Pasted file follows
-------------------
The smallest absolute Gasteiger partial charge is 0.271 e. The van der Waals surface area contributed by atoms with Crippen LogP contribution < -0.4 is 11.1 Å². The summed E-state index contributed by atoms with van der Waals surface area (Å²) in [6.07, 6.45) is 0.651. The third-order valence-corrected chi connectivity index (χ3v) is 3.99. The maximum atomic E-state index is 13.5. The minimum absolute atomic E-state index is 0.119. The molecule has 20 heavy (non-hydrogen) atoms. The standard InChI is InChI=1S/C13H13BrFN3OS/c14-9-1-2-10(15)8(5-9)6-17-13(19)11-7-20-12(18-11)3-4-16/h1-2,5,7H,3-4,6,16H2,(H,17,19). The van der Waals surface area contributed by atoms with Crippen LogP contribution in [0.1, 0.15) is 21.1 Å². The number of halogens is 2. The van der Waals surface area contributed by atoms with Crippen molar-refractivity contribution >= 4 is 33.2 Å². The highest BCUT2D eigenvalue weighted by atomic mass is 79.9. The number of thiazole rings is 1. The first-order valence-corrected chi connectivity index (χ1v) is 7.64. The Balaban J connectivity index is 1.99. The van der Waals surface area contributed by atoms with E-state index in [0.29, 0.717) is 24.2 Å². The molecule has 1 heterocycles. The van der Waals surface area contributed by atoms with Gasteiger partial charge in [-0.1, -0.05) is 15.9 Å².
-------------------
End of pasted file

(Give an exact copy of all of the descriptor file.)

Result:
The smallest absolute Gasteiger partial charge is 0.271 e. The van der Waals surface area contributed by atoms with Crippen LogP contribution < -0.4 is 11.1 Å². The summed E-state index contributed by atoms with van der Waals surface area (Å²) in [6.07, 6.45) is 0.651. The third-order valence-corrected chi connectivity index (χ3v) is 3.99. The maximum atomic E-state index is 13.5. The minimum absolute atomic E-state index is 0.119. The molecule has 20 heavy (non-hydrogen) atoms. The standard InChI is InChI=1S/C13H13BrFN3OS/c14-9-1-2-10(15)8(5-9)6-17-13(19)11-7-20-12(18-11)3-4-16/h1-2,5,7H,3-4,6,16H2,(H,17,19). The van der Waals surface area contributed by atoms with Crippen LogP contribution in [0.1, 0.15) is 21.1 Å². The number of halogens is 2. The van der Waals surface area contributed by atoms with Crippen molar-refractivity contribution >= 4 is 33.2 Å². The highest BCUT2D eigenvalue weighted by atomic mass is 79.9. The number of thiazole rings is 1. The first-order valence-corrected chi connectivity index (χ1v) is 7.64. The Balaban J connectivity index is 1.99. The van der Waals surface area contributed by atoms with E-state index in [0.29, 0.717) is 24.2 Å². The molecule has 1 heterocycles. The van der Waals surface area contributed by atoms with Gasteiger partial charge in [-0.1, -0.05) is 15.9 Å².